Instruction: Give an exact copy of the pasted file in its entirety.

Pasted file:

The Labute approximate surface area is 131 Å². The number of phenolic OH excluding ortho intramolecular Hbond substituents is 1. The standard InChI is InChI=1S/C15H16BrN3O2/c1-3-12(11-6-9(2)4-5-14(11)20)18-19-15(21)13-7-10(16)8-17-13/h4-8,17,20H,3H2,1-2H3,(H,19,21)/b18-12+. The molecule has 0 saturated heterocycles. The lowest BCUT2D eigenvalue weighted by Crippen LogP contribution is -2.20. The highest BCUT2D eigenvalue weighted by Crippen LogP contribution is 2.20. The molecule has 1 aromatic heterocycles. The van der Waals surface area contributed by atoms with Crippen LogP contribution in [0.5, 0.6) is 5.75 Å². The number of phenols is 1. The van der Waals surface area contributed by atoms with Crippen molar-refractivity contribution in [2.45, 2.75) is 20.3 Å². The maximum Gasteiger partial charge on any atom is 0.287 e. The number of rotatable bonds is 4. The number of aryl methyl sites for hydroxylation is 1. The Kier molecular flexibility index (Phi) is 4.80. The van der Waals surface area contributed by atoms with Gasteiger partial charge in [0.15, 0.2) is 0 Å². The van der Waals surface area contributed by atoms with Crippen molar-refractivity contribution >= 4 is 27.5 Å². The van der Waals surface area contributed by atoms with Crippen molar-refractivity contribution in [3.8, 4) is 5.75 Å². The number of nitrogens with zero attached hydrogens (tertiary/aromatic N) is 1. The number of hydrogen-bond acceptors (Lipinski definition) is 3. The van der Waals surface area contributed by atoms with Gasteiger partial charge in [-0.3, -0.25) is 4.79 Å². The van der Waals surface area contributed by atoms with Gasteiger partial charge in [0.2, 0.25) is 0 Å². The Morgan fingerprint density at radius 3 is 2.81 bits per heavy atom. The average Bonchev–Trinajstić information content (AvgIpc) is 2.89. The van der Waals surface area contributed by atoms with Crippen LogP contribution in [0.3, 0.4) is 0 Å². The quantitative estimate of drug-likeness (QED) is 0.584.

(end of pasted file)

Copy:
The Labute approximate surface area is 131 Å². The number of phenolic OH excluding ortho intramolecular Hbond substituents is 1. The standard InChI is InChI=1S/C15H16BrN3O2/c1-3-12(11-6-9(2)4-5-14(11)20)18-19-15(21)13-7-10(16)8-17-13/h4-8,17,20H,3H2,1-2H3,(H,19,21)/b18-12+. The molecule has 0 saturated heterocycles. The lowest BCUT2D eigenvalue weighted by Crippen LogP contribution is -2.20. The highest BCUT2D eigenvalue weighted by Crippen LogP contribution is 2.20. The molecule has 1 aromatic heterocycles. The van der Waals surface area contributed by atoms with Crippen LogP contribution in [0.5, 0.6) is 5.75 Å². The number of phenols is 1. The van der Waals surface area contributed by atoms with Crippen molar-refractivity contribution in [2.45, 2.75) is 20.3 Å². The maximum Gasteiger partial charge on any atom is 0.287 e. The number of rotatable bonds is 4. The number of aryl methyl sites for hydroxylation is 1. The Kier molecular flexibility index (Phi) is 4.80. The van der Waals surface area contributed by atoms with Gasteiger partial charge in [0.15, 0.2) is 0 Å². The van der Waals surface area contributed by atoms with Crippen molar-refractivity contribution >= 4 is 27.5 Å². The van der Waals surface area contributed by atoms with Crippen molar-refractivity contribution in [3.8, 4) is 5.75 Å². The number of nitrogens with zero attached hydrogens (tertiary/aromatic N) is 1. The number of hydrogen-bond acceptors (Lipinski definition) is 3. The van der Waals surface area contributed by atoms with Gasteiger partial charge in [-0.3, -0.25) is 4.79 Å². The van der Waals surface area contributed by atoms with Gasteiger partial charge in [0.2, 0.25) is 0 Å². The Morgan fingerprint density at radius 3 is 2.81 bits per heavy atom. The average Bonchev–Trinajstić information content (AvgIpc) is 2.89. The van der Waals surface area contributed by atoms with Crippen LogP contribution in [0.3, 0.4) is 0 Å². The quantitative estimate of drug-likeness (QED) is 0.584.